I knew as we were recording the lead vocals for the second time that it was much better than my first attempt. A few days later we edited the new vocals and I got to hear them. And I was relieved, very very happy and relieved that yes, they did sound very good. Well, very good for me. I wouldn’t say that I sound as good as Aretha Franklin or anything. Does anybody sound as good as Aretha Franklin?

Here’s a bit of Blackbirds with the initial vocal recording.


It’s ok, but it sounds kind of robotic to me. No color or life to the words, no story being told through the lyrics. No phrasing, and not a great blend with Dawn and Hilary. Competent but nothing more than that. And mere competence will never do, as my friends have already laid down tracks that are beautiful and tasteful.

Here’s the same excerpt after the vocal re-dos. I like it a lot more. The blend between Dawn and Hilary and me is way better, there’s phrasing and dynamics. Better color and personality in the voice. I hear the story more in this version.


Where I really hear the difference is on Every Single One. Here’s the barely passable first version. When I first recorded this, it felt like a really hard song to sing and I was worried that I wouldn’t even be able to get through it. And now that’s how it sounds to me. Tense, cautious, and completely devoid of emotion.

Every Single One

And here’s the new version. Lots of bounce and rhythm, better blend with Hils and Dawn, better tuning, and way more life to the story. I think it sounds much more relaxed and dare I say, genuine.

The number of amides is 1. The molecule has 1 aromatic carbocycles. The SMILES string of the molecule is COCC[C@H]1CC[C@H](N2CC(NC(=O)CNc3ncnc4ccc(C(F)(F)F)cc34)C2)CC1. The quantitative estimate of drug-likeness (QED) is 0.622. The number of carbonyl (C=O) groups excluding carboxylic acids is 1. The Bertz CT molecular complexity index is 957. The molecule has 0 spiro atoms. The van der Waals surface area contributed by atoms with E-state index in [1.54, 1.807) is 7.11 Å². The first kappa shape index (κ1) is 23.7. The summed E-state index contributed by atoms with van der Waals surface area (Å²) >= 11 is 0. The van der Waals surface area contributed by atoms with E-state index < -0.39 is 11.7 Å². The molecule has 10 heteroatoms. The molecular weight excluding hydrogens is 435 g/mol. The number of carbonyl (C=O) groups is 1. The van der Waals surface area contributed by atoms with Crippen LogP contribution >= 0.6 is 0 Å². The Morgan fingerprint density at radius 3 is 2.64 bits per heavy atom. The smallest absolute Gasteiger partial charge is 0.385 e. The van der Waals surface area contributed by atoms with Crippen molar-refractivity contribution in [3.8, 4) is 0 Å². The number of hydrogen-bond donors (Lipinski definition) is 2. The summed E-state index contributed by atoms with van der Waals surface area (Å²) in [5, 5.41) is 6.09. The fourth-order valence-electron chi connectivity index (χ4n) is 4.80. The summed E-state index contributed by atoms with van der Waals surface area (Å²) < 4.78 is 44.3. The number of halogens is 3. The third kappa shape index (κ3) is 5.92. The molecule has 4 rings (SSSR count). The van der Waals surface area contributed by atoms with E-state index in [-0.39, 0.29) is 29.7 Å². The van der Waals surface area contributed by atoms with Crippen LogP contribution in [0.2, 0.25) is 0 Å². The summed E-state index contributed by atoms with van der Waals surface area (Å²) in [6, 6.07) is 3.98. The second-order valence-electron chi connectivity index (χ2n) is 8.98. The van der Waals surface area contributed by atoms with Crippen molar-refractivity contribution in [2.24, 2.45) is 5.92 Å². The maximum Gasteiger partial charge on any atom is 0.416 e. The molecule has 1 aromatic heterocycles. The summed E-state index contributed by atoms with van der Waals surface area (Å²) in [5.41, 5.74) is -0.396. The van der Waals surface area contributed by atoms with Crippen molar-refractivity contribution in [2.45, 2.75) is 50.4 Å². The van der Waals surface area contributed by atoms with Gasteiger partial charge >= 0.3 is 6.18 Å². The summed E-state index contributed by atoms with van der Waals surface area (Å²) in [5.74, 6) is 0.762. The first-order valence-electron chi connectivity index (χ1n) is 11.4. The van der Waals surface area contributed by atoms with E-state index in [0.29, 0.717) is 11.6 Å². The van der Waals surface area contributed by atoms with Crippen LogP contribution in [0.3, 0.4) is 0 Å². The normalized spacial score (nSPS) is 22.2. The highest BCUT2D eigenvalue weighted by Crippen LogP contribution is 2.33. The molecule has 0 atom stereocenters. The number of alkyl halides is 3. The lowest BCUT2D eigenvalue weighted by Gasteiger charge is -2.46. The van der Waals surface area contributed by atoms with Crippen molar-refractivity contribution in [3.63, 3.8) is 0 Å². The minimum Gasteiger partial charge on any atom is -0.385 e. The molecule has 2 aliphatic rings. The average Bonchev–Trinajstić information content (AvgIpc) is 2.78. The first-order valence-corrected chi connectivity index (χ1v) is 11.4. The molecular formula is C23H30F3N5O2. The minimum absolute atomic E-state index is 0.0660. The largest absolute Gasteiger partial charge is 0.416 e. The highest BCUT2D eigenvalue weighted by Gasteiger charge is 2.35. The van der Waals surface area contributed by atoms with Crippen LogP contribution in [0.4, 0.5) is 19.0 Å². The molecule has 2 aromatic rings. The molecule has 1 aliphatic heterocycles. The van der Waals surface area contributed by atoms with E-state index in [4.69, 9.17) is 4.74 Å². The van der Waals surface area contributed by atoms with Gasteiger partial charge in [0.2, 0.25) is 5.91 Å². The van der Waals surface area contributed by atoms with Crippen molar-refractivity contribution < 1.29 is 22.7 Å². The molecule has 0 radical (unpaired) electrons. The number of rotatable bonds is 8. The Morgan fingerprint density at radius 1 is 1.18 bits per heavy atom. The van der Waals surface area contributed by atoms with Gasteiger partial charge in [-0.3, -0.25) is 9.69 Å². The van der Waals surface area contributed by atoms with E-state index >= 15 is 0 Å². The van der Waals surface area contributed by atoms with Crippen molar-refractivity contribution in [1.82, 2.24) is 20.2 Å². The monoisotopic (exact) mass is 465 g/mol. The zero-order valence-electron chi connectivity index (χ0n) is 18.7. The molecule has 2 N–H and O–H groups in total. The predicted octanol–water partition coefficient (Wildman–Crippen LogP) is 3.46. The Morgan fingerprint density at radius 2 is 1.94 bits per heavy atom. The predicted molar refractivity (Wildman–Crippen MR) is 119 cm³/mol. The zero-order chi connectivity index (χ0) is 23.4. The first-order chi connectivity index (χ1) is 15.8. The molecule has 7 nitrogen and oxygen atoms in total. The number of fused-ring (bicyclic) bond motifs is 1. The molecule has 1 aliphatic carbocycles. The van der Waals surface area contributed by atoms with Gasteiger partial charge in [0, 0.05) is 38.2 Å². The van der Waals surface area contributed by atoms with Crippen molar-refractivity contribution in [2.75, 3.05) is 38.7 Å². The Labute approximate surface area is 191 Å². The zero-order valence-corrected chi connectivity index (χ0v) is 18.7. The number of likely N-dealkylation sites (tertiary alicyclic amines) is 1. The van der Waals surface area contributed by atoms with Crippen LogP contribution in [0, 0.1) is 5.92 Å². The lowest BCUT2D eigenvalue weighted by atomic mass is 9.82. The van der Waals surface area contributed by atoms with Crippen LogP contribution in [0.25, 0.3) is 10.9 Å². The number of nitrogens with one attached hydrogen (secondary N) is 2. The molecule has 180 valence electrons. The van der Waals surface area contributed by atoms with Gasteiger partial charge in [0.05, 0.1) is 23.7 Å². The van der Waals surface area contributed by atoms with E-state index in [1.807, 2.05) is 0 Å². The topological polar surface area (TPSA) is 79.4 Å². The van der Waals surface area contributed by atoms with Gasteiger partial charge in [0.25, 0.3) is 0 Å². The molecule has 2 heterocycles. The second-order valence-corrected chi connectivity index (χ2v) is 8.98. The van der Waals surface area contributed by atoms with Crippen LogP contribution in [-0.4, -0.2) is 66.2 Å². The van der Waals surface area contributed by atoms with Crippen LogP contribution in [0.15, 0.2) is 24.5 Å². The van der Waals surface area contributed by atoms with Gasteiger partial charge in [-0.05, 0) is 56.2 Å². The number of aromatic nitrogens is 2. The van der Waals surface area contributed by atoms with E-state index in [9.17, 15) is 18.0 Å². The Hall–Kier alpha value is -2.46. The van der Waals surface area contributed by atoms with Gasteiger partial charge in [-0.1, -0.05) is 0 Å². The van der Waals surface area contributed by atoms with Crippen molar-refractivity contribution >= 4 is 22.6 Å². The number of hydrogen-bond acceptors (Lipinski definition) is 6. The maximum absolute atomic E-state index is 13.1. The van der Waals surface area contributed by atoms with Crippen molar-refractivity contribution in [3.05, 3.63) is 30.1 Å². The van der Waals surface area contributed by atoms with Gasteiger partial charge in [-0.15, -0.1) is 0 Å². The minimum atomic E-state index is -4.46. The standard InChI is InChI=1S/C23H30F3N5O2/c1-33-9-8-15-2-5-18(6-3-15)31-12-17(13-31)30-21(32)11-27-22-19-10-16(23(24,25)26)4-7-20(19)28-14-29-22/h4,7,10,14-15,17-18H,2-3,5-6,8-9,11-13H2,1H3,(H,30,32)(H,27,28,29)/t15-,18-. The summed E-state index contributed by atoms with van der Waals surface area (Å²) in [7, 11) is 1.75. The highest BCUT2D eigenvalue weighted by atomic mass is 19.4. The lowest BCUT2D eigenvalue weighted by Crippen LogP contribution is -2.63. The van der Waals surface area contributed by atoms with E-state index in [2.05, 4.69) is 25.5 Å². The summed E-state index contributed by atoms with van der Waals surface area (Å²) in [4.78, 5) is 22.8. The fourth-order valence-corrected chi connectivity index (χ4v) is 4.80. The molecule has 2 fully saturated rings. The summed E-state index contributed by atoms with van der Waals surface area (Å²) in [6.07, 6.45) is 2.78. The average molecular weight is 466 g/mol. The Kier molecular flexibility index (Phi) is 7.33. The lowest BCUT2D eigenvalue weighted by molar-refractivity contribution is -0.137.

Every Single One2

I’ve learned many things along the way during this recording process. One of the biggest lessons has been, take your time and make it good. At first I just wanted to get everything done as fast as possible and slap it up on the internet. I’m a very impatient person. Always wanting to get shit done and then move on to the next thing. I have a perpetual to-do list that I’m constantly adding stuff to.

And now I think, that really doesn’t make sense. Not with making a record, anyway. You need to step back and listen, lots of times, at every stage of the recording process. And very frequently what sounded fine initially sounds less fine after a few days and repeated listenings. I’m so grateful to the Mikes, Zobac and Southworth. They have repeatedly put the brakes on me and suggested re-dos, fixes, additions and subtractions. I respect those guys a lot so I’ve been gritting my teeth and following their advice. Gradually this EP is becoming something that exceeded my wildest hopes and expectations. So that’s another big lesson. Listen to people who have a different viewpoint and try some things they suggest for the purpose of making the project better. I mean, why not make it as good as we possibly can?